Construction Centre Group . Mr Moynihan responded that the issue of balancing of accounts was properly placed before the adjudicator, however she did not address it. It followed that she failed to exhaust her jurisdiction - this being a further ground for resisting enforcement of the award. If he was wrong about that, in any event, any absence of such pleading before the adjudicator was no bar to the doctrine being applied now.

[15] For reasons to be elaborated upon later, I consider that Mr Moynihan's submissions as to the content of the defences before the adjudicator are well founded. If I am wrong on that, in my opinion the present case can be distinguished from the decision of the Inner House in
Construction Centre Group . No issue of insolvency or the balancing of accounts in bankruptcy arose in that case. The point was expressly disavowed. The Inner House proceeded upon the basis, as per the statutory scheme, that the provisional nature of the adjudicator's decision could, if necessary, be unwound in due course when the true and ultimate indebtedness (if any) of the employer to the contractor was determined. For the reasons explained earlier, that cannot happen in the present case. As case law has demonstrated, much of it subsequent to the Construction Centre Group case, a stay of execution, or in Scotland, the balancing of accounts in bankruptcy, can operate in appropriate circumstances to prevent the statutory scheme from being undermined. In particular the court can prevent what was intended to be a provisional solution from becoming, for all practical purposes, the final outcome. In such circumstances, it is not clear to me that any failure to take the point before the adjudicator prevents it from being raised at the enforcement stage. The equitable doctrine is designed to prevent injustice and, in my view, there is nothing in the adjudication regime which disallows its application unless it is raised at the earliest opportunity. I do not consider that the decision in Construction Centre Group is authority for, or compels such a result. It is true that Integrated Building Services was said by Lord Hodge to be a case of supervening insolvency, but, having regard to the rest of his reasoning, I am not convinced that, had it been otherwise, and the point required to be specifically addressed, the ultimate outcome would have been different.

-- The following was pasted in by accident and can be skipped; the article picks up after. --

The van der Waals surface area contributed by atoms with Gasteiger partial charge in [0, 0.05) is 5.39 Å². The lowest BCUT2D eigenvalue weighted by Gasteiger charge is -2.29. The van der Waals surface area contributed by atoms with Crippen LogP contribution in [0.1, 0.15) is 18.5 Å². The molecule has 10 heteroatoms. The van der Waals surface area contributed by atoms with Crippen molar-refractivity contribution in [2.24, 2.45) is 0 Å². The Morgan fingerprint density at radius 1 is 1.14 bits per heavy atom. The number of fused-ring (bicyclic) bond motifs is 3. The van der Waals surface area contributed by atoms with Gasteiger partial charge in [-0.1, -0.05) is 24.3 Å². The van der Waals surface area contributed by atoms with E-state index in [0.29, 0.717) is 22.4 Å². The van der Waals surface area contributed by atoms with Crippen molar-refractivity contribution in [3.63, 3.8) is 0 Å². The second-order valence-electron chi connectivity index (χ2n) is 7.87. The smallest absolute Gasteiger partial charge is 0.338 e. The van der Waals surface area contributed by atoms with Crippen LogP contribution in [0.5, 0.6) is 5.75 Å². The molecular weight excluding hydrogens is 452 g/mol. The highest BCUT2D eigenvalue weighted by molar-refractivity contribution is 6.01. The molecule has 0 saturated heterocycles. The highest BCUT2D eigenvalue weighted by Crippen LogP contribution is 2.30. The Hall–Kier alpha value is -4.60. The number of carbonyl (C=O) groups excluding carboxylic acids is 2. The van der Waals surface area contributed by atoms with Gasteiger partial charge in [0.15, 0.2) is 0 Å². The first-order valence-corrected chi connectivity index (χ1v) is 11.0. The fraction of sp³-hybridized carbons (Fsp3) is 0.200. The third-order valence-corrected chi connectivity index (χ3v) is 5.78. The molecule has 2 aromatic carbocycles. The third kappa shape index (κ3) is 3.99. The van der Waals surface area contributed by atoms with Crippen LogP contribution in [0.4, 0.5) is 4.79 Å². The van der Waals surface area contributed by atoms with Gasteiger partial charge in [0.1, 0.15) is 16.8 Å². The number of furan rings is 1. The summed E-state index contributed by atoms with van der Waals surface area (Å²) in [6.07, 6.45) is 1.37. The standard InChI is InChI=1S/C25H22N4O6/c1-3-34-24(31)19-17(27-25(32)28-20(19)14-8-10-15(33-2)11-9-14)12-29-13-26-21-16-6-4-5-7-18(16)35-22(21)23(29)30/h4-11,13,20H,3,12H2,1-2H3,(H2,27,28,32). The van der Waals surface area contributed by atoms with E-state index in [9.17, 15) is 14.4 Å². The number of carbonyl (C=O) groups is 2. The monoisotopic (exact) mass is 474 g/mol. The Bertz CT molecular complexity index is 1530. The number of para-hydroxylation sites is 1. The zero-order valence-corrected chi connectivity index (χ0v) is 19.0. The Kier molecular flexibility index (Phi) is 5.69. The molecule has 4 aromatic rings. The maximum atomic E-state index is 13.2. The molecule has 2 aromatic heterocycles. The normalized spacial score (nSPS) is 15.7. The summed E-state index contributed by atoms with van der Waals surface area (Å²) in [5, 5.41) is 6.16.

[16] Substantial guidance can be obtained from the decision of the House of Lords in the Scottish case of
Melville Dundas Ltd , which came after Construction Centre Group . In a somewhat different context, a majority of their Lordships took the view that an insolvency justified placing limits upon the apparently unqualified wording of the 1996 Act, not least to avoid a windfall for an insolvent contractor's creditors. As Lord Hoffman observed (at paragraph 13), in insolvency the security for an illiquid debt arises from the law of bankruptcy set off. It is instructive to note that the view expressed by Lord Neuberger of Abbotsbury at paragraphs 78-79 was not shared by the majority of the court. That the case concerned sections 109 and 111 of the Act, not section 108, does not render it irrelevant to the present context.

[17] I accept the defenders' submission that the principle of balancing of accounts in bankruptcy can and should be applied. The result is that I shall refuse the pursuers' motion for summary decree or decree
de plano .

[18] Earlier I indicated my view that, in any event, the defence of balancing of accounts in bankruptcy was laid before the adjudicator. I consider this tolerably clear from various passages in the defenders' submissions, though I would comment that the system of lengthy claims, responses, replies, and responses to replies, etc, does little to focus the issues in dispute. Mr Currie submitted that the defenders raised the issue of balancing of accounts in bankruptcy or retention of monies only in the context of, or on the condition that, the adjudicator made a payment award in favour of the defenders against the pursuers, all in respect of one or more of their contra-claims. Mr Currie observed that such an award would be outwith the jurisdiction of the adjudicator, in that it was beyond the scope of the dispute remitted to her, thus she was entitled to leave the issue of balancing of accounts to one side. While it is true that the defenders did inform the adjudicator of their claims against the pursuers and request an award, I do not consider that the plea of balancing of accounts or set off was restricted in the manner suggested by Mr Currie. For example, reference can be made to the final two documents presented to the adjudicator (productions 6/8 and 6/9). In the former, the pursuers asserted that the defenders sought to advance a contra-claim rather than rely on the defence of balancing of accounts in bankruptcy. The defenders response began as follows: